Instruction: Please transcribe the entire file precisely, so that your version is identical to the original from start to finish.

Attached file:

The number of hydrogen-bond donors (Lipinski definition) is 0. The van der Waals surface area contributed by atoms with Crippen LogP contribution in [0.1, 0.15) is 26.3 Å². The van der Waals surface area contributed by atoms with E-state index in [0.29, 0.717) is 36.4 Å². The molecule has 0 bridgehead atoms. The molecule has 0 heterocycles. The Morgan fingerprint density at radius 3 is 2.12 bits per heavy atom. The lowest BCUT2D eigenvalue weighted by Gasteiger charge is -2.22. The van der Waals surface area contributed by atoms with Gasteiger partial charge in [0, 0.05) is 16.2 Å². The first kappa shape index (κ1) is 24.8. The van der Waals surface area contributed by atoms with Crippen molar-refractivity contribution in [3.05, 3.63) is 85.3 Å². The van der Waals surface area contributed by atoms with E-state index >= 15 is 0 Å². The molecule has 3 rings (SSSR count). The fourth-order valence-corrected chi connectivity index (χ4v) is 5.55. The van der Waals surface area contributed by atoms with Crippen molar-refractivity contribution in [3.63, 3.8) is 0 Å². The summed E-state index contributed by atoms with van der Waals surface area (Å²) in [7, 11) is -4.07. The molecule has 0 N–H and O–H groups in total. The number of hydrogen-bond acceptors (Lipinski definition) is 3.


The number of hydrogen-bond donors (Lipinski definition) is 0. The van der Waals surface area contributed by atoms with Crippen LogP contribution in [0.1, 0.15) is 26.3 Å². The van der Waals surface area contributed by atoms with E-state index in [0.29, 0.717) is 36.4 Å². The molecule has 0 bridgehead atoms. The molecule has 0 heterocycles. The Morgan fingerprint density at radius 3 is 2.12 bits per heavy atom. The lowest BCUT2D eigenvalue weighted by Gasteiger charge is -2.22. The van der Waals surface area contributed by atoms with Gasteiger partial charge in [0, 0.05) is 16.2 Å². The first kappa shape index (κ1) is 24.8. The van der Waals surface area contributed by atoms with Crippen molar-refractivity contribution in [3.05, 3.63) is 85.3 Å². The van der Waals surface area contributed by atoms with E-state index >= 15 is 0 Å². The molecule has 3 rings (SSSR count). The fourth-order valence-corrected chi connectivity index (χ4v) is 5.55. The van der Waals surface area contributed by atoms with Crippen molar-refractivity contribution in [3.63, 3.8) is 0 Å². The summed E-state index contributed by atoms with van der Waals surface area (Å²) in [7, 11) is -4.07. The molecule has 0 N–H and O–H groups in total. The number of hydrogen-bond acceptors (Lipinski definition) is 3.